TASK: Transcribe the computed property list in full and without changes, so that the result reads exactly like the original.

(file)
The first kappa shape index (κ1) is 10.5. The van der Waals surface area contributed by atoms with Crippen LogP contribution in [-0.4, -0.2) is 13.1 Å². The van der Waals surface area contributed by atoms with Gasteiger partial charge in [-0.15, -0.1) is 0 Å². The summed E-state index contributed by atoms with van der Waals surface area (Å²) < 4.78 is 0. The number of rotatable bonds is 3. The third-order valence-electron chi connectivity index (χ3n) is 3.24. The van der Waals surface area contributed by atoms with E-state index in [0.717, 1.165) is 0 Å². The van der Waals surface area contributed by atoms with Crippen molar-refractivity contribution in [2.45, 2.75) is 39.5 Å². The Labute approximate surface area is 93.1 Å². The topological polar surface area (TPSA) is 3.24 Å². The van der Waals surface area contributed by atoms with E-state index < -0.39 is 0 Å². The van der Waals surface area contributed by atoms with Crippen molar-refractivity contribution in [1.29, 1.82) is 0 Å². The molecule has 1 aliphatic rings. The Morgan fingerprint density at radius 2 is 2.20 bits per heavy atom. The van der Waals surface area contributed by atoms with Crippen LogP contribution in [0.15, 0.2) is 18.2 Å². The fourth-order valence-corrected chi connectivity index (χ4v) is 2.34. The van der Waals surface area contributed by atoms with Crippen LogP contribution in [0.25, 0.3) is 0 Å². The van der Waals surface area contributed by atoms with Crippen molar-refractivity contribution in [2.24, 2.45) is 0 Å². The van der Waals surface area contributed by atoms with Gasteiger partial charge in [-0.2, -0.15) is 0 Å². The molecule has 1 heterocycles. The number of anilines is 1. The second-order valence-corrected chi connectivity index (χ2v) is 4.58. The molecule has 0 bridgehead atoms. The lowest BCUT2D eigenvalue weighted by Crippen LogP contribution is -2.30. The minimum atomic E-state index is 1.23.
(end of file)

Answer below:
The first kappa shape index (κ1) is 10.5. The van der Waals surface area contributed by atoms with Crippen LogP contribution in [-0.4, -0.2) is 13.1 Å². The van der Waals surface area contributed by atoms with Gasteiger partial charge in [-0.15, -0.1) is 0 Å². The summed E-state index contributed by atoms with van der Waals surface area (Å²) < 4.78 is 0. The number of rotatable bonds is 3. The third-order valence-electron chi connectivity index (χ3n) is 3.24. The van der Waals surface area contributed by atoms with E-state index in [0.717, 1.165) is 0 Å². The van der Waals surface area contributed by atoms with Crippen molar-refractivity contribution in [2.45, 2.75) is 39.5 Å². The Labute approximate surface area is 93.1 Å². The topological polar surface area (TPSA) is 3.24 Å². The van der Waals surface area contributed by atoms with E-state index < -0.39 is 0 Å². The van der Waals surface area contributed by atoms with Crippen molar-refractivity contribution in [1.29, 1.82) is 0 Å². The molecule has 1 aliphatic rings. The Morgan fingerprint density at radius 2 is 2.20 bits per heavy atom. The van der Waals surface area contributed by atoms with Crippen LogP contribution in [0.15, 0.2) is 18.2 Å². The fourth-order valence-corrected chi connectivity index (χ4v) is 2.34. The van der Waals surface area contributed by atoms with Crippen LogP contribution in [0.25, 0.3) is 0 Å². The van der Waals surface area contributed by atoms with Crippen molar-refractivity contribution in [2.24, 2.45) is 0 Å². The van der Waals surface area contributed by atoms with Gasteiger partial charge in [-0.2, -0.15) is 0 Å². The molecule has 1 heterocycles. The number of anilines is 1. The second-order valence-corrected chi connectivity index (χ2v) is 4.58. The molecule has 0 bridgehead atoms. The lowest BCUT2D eigenvalue weighted by Crippen LogP contribution is -2.30. The minimum atomic E-state index is 1.23.